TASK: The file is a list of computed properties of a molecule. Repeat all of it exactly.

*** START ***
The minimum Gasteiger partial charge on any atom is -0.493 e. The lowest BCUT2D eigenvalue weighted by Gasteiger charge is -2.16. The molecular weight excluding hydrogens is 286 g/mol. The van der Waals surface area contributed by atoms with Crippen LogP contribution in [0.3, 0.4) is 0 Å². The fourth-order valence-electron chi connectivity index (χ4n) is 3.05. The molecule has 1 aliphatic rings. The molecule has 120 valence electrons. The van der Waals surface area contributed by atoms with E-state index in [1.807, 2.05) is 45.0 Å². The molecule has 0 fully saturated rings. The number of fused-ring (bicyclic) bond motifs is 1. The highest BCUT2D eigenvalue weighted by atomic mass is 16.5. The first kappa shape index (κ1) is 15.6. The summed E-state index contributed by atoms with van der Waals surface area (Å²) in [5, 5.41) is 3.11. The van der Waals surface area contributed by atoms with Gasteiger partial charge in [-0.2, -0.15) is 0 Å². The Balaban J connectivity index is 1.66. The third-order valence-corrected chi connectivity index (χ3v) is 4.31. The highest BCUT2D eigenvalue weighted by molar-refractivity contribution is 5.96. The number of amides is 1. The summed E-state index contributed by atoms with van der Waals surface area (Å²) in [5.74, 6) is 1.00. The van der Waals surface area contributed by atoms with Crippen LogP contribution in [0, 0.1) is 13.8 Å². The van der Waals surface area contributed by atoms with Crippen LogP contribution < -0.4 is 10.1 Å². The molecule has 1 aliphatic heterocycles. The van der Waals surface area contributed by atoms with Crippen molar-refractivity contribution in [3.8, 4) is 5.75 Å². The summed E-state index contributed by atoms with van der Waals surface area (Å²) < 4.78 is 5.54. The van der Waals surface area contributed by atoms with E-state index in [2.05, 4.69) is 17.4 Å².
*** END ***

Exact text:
The minimum Gasteiger partial charge on any atom is -0.493 e. The lowest BCUT2D eigenvalue weighted by Gasteiger charge is -2.16. The molecular weight excluding hydrogens is 286 g/mol. The van der Waals surface area contributed by atoms with Crippen LogP contribution in [0.3, 0.4) is 0 Å². The fourth-order valence-electron chi connectivity index (χ4n) is 3.05. The molecule has 1 aliphatic rings. The molecule has 120 valence electrons. The van der Waals surface area contributed by atoms with E-state index in [1.807, 2.05) is 45.0 Å². The molecule has 0 fully saturated rings. The number of fused-ring (bicyclic) bond motifs is 1. The highest BCUT2D eigenvalue weighted by atomic mass is 16.5. The first kappa shape index (κ1) is 15.6. The summed E-state index contributed by atoms with van der Waals surface area (Å²) in [5, 5.41) is 3.11. The van der Waals surface area contributed by atoms with Gasteiger partial charge in [-0.2, -0.15) is 0 Å². The Balaban J connectivity index is 1.66. The third-order valence-corrected chi connectivity index (χ3v) is 4.31. The highest BCUT2D eigenvalue weighted by molar-refractivity contribution is 5.96. The number of amides is 1. The summed E-state index contributed by atoms with van der Waals surface area (Å²) in [5.74, 6) is 1.00. The van der Waals surface area contributed by atoms with Crippen LogP contribution in [0, 0.1) is 13.8 Å². The van der Waals surface area contributed by atoms with Crippen LogP contribution < -0.4 is 10.1 Å². The molecule has 1 aliphatic heterocycles. The van der Waals surface area contributed by atoms with Crippen molar-refractivity contribution in [3.8, 4) is 5.75 Å². The summed E-state index contributed by atoms with van der Waals surface area (Å²) < 4.78 is 5.54. The van der Waals surface area contributed by atoms with E-state index in [2.05, 4.69) is 17.4 Å².